Closeup of an older man wearing a knitted cap
November 2023

Hope in Action

With the onset of colder weather, the people Ray of Hope serves are heading into one of the most challenging seasons of the year. This year, with so many folks struggling financially, there’s more demand than ever for our programs. That’s why we’re so incredibly grateful for your support and the work of volunteers like Carol, who you’ll meet in this issue. With God’s help, we’re working together to make this winter a little warmer.

Carol McLean, a slender woman with grey hair in a pony tail, stands by a counter in Ray of Hope's kitchen

“Ray of Hope is my community”

Volunteer Carol McLaren came to Ray of Hope looking for a way to give back. She found much more.

Years ago, Carol McLaren’s daughter participated in Ray of Hope’s youth employment program. It was such a positive experience that after completing the program, her daughter asked to return.

“The staff encouraged her and made her feel so welcome,” Carol remembers. “She felt some sense of belonging to the community.”

In 2020, when the quilt shop where Carol worked closed, she decided to retire. She had volunteered with various organizations as her daughter was growing up, and now she began looking for new ways to contribute. Coming to Ray of Hope, Carol says, “was the best decision I ever made.”

“A passion for the work we do”

Carol considers herself “a learning Christian” and although she’s not currently affiliated with a specific denomination, the thought of volunteering with a faith-based organization appealed to her. Ray of Hope seemed like a natural fit. Since joining us in 2020, Carol has contributed more than 677 volunteer hours.

“Carol serves in many capacities, including as a kitchen helper, Marketplace helper and a member of the Community Centre’s hospitality team,” says Jaime Wright, Volunteer Services Manager. “She is invaluable and has a passion for our staff, our guests and for the work we do.”

Photo of Carol wearing a surgical mask with the quote "Ray of Hope has become my community and I thank God every day for it."

Coming together to help out

One of the things Carol enjoys most about her time at Ray of Hope is the diversity of people she meets among guests, staff and other volunteers. “All these people from different faith traditions and backgrounds come together to help one another out.”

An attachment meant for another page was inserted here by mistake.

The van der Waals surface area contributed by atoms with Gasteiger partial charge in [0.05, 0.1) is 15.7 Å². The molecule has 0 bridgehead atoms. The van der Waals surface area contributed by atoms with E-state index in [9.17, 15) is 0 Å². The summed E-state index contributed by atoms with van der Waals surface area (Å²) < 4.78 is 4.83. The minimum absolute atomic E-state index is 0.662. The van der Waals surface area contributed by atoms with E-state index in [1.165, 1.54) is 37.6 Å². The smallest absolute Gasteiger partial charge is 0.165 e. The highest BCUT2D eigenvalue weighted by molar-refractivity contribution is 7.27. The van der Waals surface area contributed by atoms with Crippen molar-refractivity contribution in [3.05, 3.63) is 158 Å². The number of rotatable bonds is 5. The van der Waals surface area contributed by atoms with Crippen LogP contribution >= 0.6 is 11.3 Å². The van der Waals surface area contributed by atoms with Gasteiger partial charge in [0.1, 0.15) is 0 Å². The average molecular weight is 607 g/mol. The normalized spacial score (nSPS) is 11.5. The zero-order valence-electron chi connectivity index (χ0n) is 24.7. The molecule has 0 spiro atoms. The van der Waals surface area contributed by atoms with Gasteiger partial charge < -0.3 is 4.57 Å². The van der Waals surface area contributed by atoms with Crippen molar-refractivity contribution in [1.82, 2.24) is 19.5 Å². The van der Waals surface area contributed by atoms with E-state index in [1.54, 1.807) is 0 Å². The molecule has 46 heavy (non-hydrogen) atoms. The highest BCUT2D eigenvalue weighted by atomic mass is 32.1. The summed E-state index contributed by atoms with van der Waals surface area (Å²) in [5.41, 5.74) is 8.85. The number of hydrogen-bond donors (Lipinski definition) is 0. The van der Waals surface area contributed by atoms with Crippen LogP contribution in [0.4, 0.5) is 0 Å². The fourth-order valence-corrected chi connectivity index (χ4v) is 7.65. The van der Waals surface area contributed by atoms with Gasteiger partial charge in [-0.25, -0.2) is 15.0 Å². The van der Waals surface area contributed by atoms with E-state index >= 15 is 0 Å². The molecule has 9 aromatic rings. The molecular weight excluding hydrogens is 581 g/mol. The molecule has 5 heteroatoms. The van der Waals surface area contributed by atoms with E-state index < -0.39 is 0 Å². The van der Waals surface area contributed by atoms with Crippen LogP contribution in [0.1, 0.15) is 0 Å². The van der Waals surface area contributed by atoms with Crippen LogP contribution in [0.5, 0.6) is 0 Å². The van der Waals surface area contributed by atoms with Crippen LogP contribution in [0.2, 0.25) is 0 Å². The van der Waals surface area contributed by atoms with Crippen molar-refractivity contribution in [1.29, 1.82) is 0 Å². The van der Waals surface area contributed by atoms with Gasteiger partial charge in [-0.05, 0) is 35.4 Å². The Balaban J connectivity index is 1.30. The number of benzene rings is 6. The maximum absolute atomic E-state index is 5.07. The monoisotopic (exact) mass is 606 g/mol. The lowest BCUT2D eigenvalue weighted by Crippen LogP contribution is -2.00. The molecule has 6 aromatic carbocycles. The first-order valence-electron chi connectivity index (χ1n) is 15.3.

In particular, Carol has enjoyed meeting and learning from Mennonite volunteers. Without Ray of Hope she says, “I would never have met some of the most cheerful, positive, generous people I’ve ever known.”

Just like it did for her daughter, Ray of Hope has become Carol’s community, “and I thank God every day for it,” she says.

The challenges of caring

However, volunteering isn’t always easy. Three weeks after Carol joined Ray of Hope, the COVID pandemic struck. She remembers how public health restrictions meant that guests could no longer access washrooms, showers and laundry facilities. “It was heartbreaking to have to say no to them,” she says.

Today, those restrictions have eased, but the other threats guests face ­­— from poverty, health issues, addictions and violence — have not. Over the past three years, Carol has built relationships with many of our guests and when she doesn’t see someone for a while, she worries for their safety and wellbeing.

“It’s difficult, but I know it’s not our job as volunteers to fix their lives. Our job is to listen and care.”

“Give it time”

For someone who might be considering volunteering at Ray of Hope, Carol has this advice: it won’t always be easy but give it time.

“As a volunteer, you hear a lot, and you see a lot. Some of it is hard. But don’t quit,” she urges.

“It’s easy to write checks to a charity. It’s different when you actually become part of it. Ray of Hope is my community. When I think of all the people I’ve met here, I feel blessed to have known every single one.”

Interested in volunteering at Ray of Hope? Please visit our volunteer page to learn about the positions we have available and to apply.

A older man wearing a winter coat looks thoughtfully toward the camera

Help a neighbour in need

When you give, you make life a little easier for people in our community who are struggling with food insecurity. Thank you!

The Marketplace food hamper program continues to run low on all items and the following are especially needed:

Food item

  • pasta (boxed, bagged, or canned)
  • pasta sauces (jarred or canned)
  • canned meat, fish, stews, soup
  • peanut butter
  • oatmeal
  • cereal boxes
  • baby food and formula
  • school snacks

Non-food items

  • toothpaste and toothbrushes
  • deodorant
  • chapstick (lip balm)
  • pads
  • baby diapers – sizes 2, 3 and 4

For more information, please contact us at: All donations are appreciated!

You can also feed hungry people through our secure donation page.



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